BBC NEWS (at BBC Mobile – News Latins America & Caribbean) | March 23, 2011
A Mayan sculpture that fetched 2.9m euros ($4.2m, £2.5m) at a Paris auction is a fake, Mexican officials believe.
The French auction house Drouot maintains that the statue, of a masked figure carrying a shield, is genuine and more than 1,000 years old.
But Mexico’s National Institute of Anthropology and History says it does not match the style of the period it was supposedly from.
Another 66 pieces at Monday’s auction were also fakes, the institute said.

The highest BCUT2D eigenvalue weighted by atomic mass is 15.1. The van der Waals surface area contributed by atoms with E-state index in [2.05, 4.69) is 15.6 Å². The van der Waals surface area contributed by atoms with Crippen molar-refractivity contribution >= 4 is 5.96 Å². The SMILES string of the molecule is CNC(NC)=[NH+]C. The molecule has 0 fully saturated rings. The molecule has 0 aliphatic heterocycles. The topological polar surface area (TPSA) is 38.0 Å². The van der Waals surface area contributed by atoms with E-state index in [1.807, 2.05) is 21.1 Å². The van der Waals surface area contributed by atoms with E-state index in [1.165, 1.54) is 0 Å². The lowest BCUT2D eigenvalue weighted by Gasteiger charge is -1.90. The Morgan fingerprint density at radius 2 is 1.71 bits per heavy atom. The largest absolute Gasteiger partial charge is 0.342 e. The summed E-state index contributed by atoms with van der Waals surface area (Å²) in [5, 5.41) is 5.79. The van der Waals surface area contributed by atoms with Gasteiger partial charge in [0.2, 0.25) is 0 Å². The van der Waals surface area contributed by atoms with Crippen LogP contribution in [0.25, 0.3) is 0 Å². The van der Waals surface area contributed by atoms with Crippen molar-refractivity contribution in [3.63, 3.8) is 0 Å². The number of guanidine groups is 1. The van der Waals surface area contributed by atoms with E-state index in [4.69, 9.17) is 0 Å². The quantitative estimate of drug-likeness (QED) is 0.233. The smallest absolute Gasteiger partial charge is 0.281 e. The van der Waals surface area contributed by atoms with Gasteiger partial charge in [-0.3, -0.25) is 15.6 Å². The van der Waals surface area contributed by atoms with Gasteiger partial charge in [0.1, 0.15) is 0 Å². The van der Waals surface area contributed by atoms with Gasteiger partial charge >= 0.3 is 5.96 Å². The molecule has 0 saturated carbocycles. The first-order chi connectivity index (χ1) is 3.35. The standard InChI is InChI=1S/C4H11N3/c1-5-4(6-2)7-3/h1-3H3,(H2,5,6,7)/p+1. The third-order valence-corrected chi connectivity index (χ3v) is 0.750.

The Mexican foreign ministry has informed French authorities.
“The figure tries to recreate the Pre-Columbian features of the Maya region in southeastern Mexico, but the height, the posture and the flexed legs and the boot straps are not characteristic of this culture,” the institute said.
The institute suggested that it had been carefully carved to give an ancient appearance
But the expert in Pre-Columbian art at Drouot, Jacques Blazy, told AFP news agency: “Mexico’s accusations are totally ridiculous. They are completely baseless. It is a well-known artefact that has been thoroughly analysed.”
The 1.65m (5ft 4in) statue, sold by a private collector to an anonymous European buyer, was the most expensive item at the sale.
(Note: the figure came from a private collection).